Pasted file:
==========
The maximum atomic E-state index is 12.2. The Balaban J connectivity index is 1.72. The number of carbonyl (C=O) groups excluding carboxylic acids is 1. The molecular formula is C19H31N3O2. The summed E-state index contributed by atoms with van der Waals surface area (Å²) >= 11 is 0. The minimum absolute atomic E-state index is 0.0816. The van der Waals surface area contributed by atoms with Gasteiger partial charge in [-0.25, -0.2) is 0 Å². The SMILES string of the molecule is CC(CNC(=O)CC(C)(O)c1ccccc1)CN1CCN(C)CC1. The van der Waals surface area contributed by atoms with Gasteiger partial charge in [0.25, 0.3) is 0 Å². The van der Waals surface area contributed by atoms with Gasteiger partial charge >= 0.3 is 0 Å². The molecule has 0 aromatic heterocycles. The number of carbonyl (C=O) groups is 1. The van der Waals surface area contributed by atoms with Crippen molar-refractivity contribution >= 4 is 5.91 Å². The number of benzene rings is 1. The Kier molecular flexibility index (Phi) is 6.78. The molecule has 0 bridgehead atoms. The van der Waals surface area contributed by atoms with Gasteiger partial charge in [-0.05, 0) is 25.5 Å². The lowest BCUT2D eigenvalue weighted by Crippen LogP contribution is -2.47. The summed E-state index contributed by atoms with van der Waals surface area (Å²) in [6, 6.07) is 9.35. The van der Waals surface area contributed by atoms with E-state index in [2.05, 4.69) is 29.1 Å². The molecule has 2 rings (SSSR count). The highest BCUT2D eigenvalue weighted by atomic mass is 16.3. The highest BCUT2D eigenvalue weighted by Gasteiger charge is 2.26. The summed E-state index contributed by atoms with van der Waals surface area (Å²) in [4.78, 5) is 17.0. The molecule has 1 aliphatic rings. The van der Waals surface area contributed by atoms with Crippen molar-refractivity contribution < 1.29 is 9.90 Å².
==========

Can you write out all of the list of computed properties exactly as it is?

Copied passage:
The maximum atomic E-state index is 12.2. The Balaban J connectivity index is 1.72. The number of carbonyl (C=O) groups excluding carboxylic acids is 1. The molecular formula is C19H31N3O2. The summed E-state index contributed by atoms with van der Waals surface area (Å²) >= 11 is 0. The minimum absolute atomic E-state index is 0.0816. The van der Waals surface area contributed by atoms with Gasteiger partial charge in [-0.25, -0.2) is 0 Å². The SMILES string of the molecule is CC(CNC(=O)CC(C)(O)c1ccccc1)CN1CCN(C)CC1. The van der Waals surface area contributed by atoms with Gasteiger partial charge in [0.25, 0.3) is 0 Å². The van der Waals surface area contributed by atoms with Gasteiger partial charge >= 0.3 is 0 Å². The molecule has 0 aromatic heterocycles. The number of carbonyl (C=O) groups is 1. The van der Waals surface area contributed by atoms with Crippen molar-refractivity contribution >= 4 is 5.91 Å². The number of benzene rings is 1. The Kier molecular flexibility index (Phi) is 6.78. The molecule has 0 bridgehead atoms. The van der Waals surface area contributed by atoms with Gasteiger partial charge in [-0.05, 0) is 25.5 Å². The lowest BCUT2D eigenvalue weighted by Crippen LogP contribution is -2.47. The summed E-state index contributed by atoms with van der Waals surface area (Å²) in [6, 6.07) is 9.35. The van der Waals surface area contributed by atoms with E-state index in [2.05, 4.69) is 29.1 Å². The molecule has 2 rings (SSSR count). The highest BCUT2D eigenvalue weighted by atomic mass is 16.3. The highest BCUT2D eigenvalue weighted by Gasteiger charge is 2.26. The summed E-state index contributed by atoms with van der Waals surface area (Å²) in [4.78, 5) is 17.0. The molecule has 1 aliphatic rings. The van der Waals surface area contributed by atoms with Crippen molar-refractivity contribution < 1.29 is 9.90 Å².